Brie is a soft cow's milk cheese named after Brie, the French region from which it originated (roughly corresponding to the modern département of Seine-et-Marne). It is pale in color with a slight grayish tinge under a rind of white mold. The whitish moldy rind is typically eaten, its flavor depending largely upon the ingredients used and its manufacturing environment.
Brie may be produced from whole or semi-skimmed milk. The curd is obtained by adding rennet to raw milk and heating it to a maximum temperature of 37 °C. The cheese is then cast into molds, sometimes with a traditional perforated ladle called a pelle à brie. The 20 cm mold is filled with several thin layers of cheese and drained for approximately 18 hours. The cheese is then taken out of the molds, salted, inoculated with cheese mold or Brevibacterium linens, and aged in a cellar for at least four to five weeks.
If left to mature for longer, typically several months to a year, the cheese becomes stronger in flavor and taste, the pâte drier and darker, and the rind also darker and crumbly, and it is called Brie Noir (French for "black brie"). Around the Île-de-France where brie is made, people enjoy soaking this in café au lait and eating it for breakfast.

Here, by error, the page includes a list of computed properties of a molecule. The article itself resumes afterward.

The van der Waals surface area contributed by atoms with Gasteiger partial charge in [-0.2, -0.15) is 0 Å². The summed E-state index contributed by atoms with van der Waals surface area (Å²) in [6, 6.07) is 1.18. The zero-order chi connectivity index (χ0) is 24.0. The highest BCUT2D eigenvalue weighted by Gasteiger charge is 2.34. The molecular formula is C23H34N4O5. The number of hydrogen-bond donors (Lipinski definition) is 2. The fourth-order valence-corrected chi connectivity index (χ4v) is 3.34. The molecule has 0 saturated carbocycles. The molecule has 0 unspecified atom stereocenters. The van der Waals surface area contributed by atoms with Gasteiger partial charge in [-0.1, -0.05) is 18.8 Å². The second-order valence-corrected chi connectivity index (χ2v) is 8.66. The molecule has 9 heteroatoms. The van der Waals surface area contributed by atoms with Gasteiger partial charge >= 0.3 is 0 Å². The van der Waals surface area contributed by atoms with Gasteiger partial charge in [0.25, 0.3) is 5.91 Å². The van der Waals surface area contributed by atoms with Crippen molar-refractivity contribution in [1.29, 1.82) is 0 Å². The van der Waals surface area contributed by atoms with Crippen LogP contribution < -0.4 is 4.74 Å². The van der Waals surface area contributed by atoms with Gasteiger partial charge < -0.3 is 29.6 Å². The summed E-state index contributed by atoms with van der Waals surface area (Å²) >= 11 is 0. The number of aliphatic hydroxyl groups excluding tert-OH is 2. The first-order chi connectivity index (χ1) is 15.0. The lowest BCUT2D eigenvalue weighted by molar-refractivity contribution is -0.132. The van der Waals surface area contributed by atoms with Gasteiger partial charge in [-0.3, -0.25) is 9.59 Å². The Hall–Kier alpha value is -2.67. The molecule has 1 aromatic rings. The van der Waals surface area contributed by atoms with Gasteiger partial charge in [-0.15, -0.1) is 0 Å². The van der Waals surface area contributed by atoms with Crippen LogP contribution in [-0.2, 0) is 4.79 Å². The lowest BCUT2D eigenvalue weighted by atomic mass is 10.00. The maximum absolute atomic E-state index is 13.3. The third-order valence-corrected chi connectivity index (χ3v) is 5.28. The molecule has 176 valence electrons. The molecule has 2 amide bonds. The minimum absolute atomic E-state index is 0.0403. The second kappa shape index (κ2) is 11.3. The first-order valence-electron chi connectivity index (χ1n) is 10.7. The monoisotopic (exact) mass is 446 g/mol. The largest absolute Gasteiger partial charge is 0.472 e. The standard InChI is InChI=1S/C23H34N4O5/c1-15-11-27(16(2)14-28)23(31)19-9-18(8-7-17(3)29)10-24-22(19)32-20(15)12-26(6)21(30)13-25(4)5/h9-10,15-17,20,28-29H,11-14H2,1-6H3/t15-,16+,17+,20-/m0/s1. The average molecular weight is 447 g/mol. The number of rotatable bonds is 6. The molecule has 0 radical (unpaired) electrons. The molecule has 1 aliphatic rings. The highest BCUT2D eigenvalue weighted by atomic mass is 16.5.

Overripe brie contains an unpleasant excessive amount of ammonia, produced by the same microorganisms required for ripening.
There are now many varieties of brie made all over the world, including plain brie, herbed varieties, double and triple brie and versions of brie made with other types of milk.
Indeed, although brie is a French cheese, it is possible to obtain Somerset and Wisconsin brie. Despite the variety of bries, the French government officially certifies only two types of cheese to be sold under that name: Brie de Meaux and Brie de Melun.Brie de Meaux, manufactured at the town of Meaux in the Brie region on northern France since the 8th century, was originally known as the "King's Cheese", or, after the French Revolution, the "King of Cheeses," and was enjoyed by the peasantry and nobility alike. It was granted the protection of Appellation d'origine contrôlée (AOC) status in 1980, and it is produced primarily in the eastern part of the Parisian basin.
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